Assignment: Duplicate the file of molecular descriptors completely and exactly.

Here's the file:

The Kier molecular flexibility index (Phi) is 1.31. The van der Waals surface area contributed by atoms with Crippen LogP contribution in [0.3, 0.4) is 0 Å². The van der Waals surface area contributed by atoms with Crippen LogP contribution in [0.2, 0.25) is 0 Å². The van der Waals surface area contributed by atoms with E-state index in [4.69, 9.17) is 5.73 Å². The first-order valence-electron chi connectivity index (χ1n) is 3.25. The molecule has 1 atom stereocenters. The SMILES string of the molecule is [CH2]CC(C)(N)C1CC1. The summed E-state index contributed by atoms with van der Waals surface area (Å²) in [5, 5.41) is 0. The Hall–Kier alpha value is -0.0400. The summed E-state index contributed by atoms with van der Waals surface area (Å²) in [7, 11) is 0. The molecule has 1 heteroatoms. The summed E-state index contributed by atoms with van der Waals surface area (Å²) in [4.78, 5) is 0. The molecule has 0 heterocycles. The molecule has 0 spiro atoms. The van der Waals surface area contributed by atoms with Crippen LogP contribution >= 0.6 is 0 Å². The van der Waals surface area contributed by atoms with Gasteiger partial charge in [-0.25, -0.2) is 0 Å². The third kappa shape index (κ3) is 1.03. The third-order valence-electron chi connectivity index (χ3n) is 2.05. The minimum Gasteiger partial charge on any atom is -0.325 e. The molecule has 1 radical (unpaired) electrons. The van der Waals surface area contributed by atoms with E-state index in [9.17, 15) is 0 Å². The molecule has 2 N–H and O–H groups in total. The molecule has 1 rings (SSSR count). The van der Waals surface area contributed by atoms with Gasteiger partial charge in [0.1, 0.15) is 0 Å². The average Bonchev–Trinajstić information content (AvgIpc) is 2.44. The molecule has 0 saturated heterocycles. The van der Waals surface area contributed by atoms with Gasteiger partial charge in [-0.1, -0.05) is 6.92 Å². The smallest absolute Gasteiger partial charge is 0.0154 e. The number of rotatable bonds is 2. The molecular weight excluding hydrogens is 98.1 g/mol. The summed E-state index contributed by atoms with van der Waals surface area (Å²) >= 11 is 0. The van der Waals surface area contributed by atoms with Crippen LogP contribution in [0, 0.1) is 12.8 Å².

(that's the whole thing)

The Kier molecular flexibility index (Phi) is 1.31. The van der Waals surface area contributed by atoms with Crippen LogP contribution in [0.3, 0.4) is 0 Å². The van der Waals surface area contributed by atoms with Crippen LogP contribution in [0.2, 0.25) is 0 Å². The van der Waals surface area contributed by atoms with E-state index in [4.69, 9.17) is 5.73 Å². The first-order valence-electron chi connectivity index (χ1n) is 3.25. The molecule has 1 atom stereocenters. The SMILES string of the molecule is [CH2]CC(C)(N)C1CC1. The summed E-state index contributed by atoms with van der Waals surface area (Å²) in [5, 5.41) is 0. The Hall–Kier alpha value is -0.0400. The summed E-state index contributed by atoms with van der Waals surface area (Å²) in [7, 11) is 0. The molecule has 1 heteroatoms. The summed E-state index contributed by atoms with van der Waals surface area (Å²) in [4.78, 5) is 0. The molecule has 0 heterocycles. The molecule has 0 spiro atoms. The van der Waals surface area contributed by atoms with Crippen LogP contribution >= 0.6 is 0 Å². The van der Waals surface area contributed by atoms with Gasteiger partial charge in [-0.25, -0.2) is 0 Å². The third kappa shape index (κ3) is 1.03. The third-order valence-electron chi connectivity index (χ3n) is 2.05. The minimum Gasteiger partial charge on any atom is -0.325 e. The molecule has 1 radical (unpaired) electrons. The van der Waals surface area contributed by atoms with E-state index in [9.17, 15) is 0 Å². The molecule has 2 N–H and O–H groups in total. The molecule has 1 rings (SSSR count). The van der Waals surface area contributed by atoms with Gasteiger partial charge in [0.1, 0.15) is 0 Å². The average Bonchev–Trinajstić information content (AvgIpc) is 2.44. The molecule has 0 saturated heterocycles. The van der Waals surface area contributed by atoms with Gasteiger partial charge in [-0.1, -0.05) is 6.92 Å². The smallest absolute Gasteiger partial charge is 0.0154 e. The number of rotatable bonds is 2. The molecular weight excluding hydrogens is 98.1 g/mol. The summed E-state index contributed by atoms with van der Waals surface area (Å²) >= 11 is 0. The van der Waals surface area contributed by atoms with Crippen LogP contribution in [0, 0.1) is 12.8 Å².